The government refuses to act on toxic flame
retardants in our bedding and furnishings.
By George Monbiot, published in the Guardian 26th
Everything gets buried by Brexit – that, after
all, is the point. It’s the great disrupter and the great distractor. Under the
cover of chaos, essential public protections are destroyed.
Take the scandal that should be creating
headlines everywhere: the toxic flame retardants now penetrating the lives of
everyone in the UK. If you don’t know what I’m talking about, that – as far as
government and industry are concerned –
is job done.
Every night, millions of children and adults
sleep on mattresses treated with a class of chemicals that was long ago banned
from sheepdips and pesticides. Every day, we sit on furniture containing the
same toxic compounds, absorbing them through our lungs and skin. According
to Parliament’s Environmental Audit Committee, mothers
in the UK and the US have the world’s highest recorded concentrations of a
toxic class of flame retardants in their breastmilk. Banned fire retardants
have recently been discovered
in umbilical cord blood. We have no clear idea of how they
might affect the development and future health of foetuses. But we know that
they are persistent, accumulative, and are associated with cancer and
disruption of the hormone and reproductive systems.
Until 2016, when he blew the
whistle on spectacular malpractice within
government, Terry Edge was the lead civil servant working on fire safety
regulations for furniture. His research shows that, due to decades of industry
lobbying, homes in the UK have the world’s highest levels of
dangerous flame retardants. It took until last year for mattresses and
furniture containing the highly toxic retardant deca-BDE to be banned, under
European law, from sale. Instead of prohibiting
all such dangerous, persistent organic chemicals in furniture, the UK
government has allowed one hazardous pollutant to be replaced by others (TCEP, TCPP and TDCP).
Even when such furnishings are removed from
our homes, the hazard persists, as, in defiance of the Stockholm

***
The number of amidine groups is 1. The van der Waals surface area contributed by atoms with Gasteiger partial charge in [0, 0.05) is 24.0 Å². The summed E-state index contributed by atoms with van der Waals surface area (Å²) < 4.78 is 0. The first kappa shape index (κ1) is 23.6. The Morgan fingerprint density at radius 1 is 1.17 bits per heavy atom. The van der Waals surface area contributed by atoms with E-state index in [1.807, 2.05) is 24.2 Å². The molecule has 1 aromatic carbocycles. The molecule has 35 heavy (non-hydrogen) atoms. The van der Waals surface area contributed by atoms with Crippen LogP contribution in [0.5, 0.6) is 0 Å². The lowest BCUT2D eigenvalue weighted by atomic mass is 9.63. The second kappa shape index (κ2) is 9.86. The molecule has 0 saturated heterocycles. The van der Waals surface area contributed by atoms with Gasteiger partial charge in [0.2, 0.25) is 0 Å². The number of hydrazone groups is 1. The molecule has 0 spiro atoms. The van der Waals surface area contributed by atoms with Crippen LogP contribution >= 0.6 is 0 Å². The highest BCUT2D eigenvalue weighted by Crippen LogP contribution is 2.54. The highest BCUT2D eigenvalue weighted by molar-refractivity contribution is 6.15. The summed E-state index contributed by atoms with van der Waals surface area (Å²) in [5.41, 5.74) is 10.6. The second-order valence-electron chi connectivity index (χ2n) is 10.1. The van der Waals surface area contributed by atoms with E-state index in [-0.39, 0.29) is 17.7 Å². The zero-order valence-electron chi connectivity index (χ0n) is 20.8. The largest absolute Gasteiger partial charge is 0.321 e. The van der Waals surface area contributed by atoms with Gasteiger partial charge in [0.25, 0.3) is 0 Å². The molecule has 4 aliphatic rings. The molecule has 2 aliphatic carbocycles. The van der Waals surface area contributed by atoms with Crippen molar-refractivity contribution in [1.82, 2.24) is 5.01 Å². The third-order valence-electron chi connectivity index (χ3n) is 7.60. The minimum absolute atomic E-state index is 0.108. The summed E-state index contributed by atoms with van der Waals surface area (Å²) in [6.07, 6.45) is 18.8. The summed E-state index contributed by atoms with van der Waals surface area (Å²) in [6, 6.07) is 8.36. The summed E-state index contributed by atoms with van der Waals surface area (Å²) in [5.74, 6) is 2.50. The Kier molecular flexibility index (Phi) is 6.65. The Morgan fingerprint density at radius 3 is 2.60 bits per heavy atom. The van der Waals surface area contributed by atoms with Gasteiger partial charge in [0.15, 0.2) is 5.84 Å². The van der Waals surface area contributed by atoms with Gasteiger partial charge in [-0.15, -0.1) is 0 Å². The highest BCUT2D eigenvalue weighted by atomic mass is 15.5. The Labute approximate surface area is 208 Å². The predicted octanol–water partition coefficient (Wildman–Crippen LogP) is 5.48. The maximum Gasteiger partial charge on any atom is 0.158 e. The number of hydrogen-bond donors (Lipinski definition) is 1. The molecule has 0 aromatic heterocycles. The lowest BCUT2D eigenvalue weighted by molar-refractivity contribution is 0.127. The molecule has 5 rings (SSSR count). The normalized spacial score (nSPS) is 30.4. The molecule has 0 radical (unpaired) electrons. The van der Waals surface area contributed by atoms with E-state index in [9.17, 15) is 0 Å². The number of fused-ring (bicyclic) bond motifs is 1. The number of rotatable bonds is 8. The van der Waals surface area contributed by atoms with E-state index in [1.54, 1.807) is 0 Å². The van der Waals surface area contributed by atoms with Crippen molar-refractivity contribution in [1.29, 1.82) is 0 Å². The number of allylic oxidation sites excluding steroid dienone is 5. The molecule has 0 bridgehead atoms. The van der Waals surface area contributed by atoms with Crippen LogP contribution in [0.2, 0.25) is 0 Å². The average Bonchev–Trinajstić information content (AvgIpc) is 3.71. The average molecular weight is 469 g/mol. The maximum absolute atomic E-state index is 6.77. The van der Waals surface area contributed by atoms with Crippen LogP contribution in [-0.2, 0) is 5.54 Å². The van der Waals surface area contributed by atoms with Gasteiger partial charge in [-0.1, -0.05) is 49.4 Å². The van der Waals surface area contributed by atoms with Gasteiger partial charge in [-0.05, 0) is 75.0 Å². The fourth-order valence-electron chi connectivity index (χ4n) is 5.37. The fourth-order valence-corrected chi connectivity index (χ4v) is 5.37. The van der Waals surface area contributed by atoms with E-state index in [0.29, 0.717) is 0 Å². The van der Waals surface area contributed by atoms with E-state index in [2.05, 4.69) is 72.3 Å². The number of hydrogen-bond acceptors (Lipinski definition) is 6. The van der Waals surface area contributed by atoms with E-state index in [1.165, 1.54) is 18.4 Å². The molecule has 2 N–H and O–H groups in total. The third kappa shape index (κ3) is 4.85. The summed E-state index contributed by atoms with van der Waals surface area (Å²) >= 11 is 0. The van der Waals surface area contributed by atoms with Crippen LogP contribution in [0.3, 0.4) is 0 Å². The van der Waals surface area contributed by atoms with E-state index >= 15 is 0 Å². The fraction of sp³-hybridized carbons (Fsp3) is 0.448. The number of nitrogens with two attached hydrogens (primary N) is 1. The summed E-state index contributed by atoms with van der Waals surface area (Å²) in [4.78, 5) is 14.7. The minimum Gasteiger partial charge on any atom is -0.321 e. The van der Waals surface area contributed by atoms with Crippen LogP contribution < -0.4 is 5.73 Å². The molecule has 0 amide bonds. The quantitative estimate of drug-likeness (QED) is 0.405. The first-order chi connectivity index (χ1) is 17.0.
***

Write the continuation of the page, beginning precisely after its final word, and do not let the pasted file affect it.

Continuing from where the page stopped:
Convention the UK has signed, they are still
dumped in landfill, or burnt in incinerators at temperatures too low to destroy
the toxic chemicals they release. Scarcely monitored, with unknown effects,
these poisons steadily seep across the nation.
To make matters worse, far from saving us from
fires, flame retardants appear to increase the risk. This is because the
furniture containing them produces poisonous byproducts, including hydrogen
cyanide, dioxins and furans, when it smoulders. Since the 1990s, most of the
deaths and injuries inflicted by fires have been caused not by burns but by inhaling
toxic smoke. Terry Edge contends that many of the
deaths in the Grenfell Tower are likely to have been caused by toxic
emissions from furnishings, but that, as a result of the
influence of industrial lobbyists, this cause has not been properly considered
in the inquiry. A paper in
the journal Chemosphere shows that furniture made from
tightly-woven natural fabrics is no more flammable than furniture treated with
flame retardants, and produces far less toxic gas.
But using flame retardants is cheaper. Thanks
drafted rules, unreformed since 1988, furniture and
mattress manufacturers have been able to meet the government’s standards by
slapping these chemicals on their products. Some companies want the regulations
changed, so they can make safer products and still compete on price. Others are
determined to keep using flame retardants, despite their dangers. As usual, the
government has sided with the careless operators against the responsible ones.
After the Environmental Audit Committee published
its report last summer, and the media finally
began to take an interest, it looked as if all this might change. But then the
issue, like so many others, was bulldozed by Brexit. It has disappeared into
what looks like total regulatory chaos. Last November, a House of
Lords inquiry asked a series of massive questions
that the government was been unable to answer properly. Nor has it yet been
able to respond to a similar set of questions I put to it this week.
How will synthetic chemicals be regulated in
this country, following Brexit? Will the UK simply adopt the European system?
If so, how will it obtain the information on which EU risk assessment is based?
If it doesn’t have this data, how can the government fend off legal challenges
from companies seeking to use dangerous substances? Alternatively, will the UK
create a system of its own? If so, where is it? Or will this country become a
deregulated zone, a dumping ground for chemicals that can’t be sold in the EU?
If we know anything about this government, it’s that it will find a way
accidentally to lose our public protections down the back of the toxic sofa
during the turmoil of transition.
Already, we have
seen how the environment, agriculture and
fisheries bills seek to replace European rules protecting the natural world
with vague promises, financial incentives and handwaving. We’ve seen the
government announce a new “red tape challenge”, after
learning nothing from the way in which similar deregulatory schemes contributed
to the Grenfell disaster and other gross failures. Even before we diverge from
European standards, under Boris Johnson’s misrule the UK is becoming one of the
financial secrecy regimes, as the City of London, correctly
reading the political signals, provides an ever warmer welcome to tax avoiders
and money launderers.
As Trump has done in the US, Johnson will do to the UK: trading our health and wellbeing for favours to his supporters. Under the cover of chaos, released from European oversight, corporate power accumulates like a persistent toxin in the bloodstream of the nation.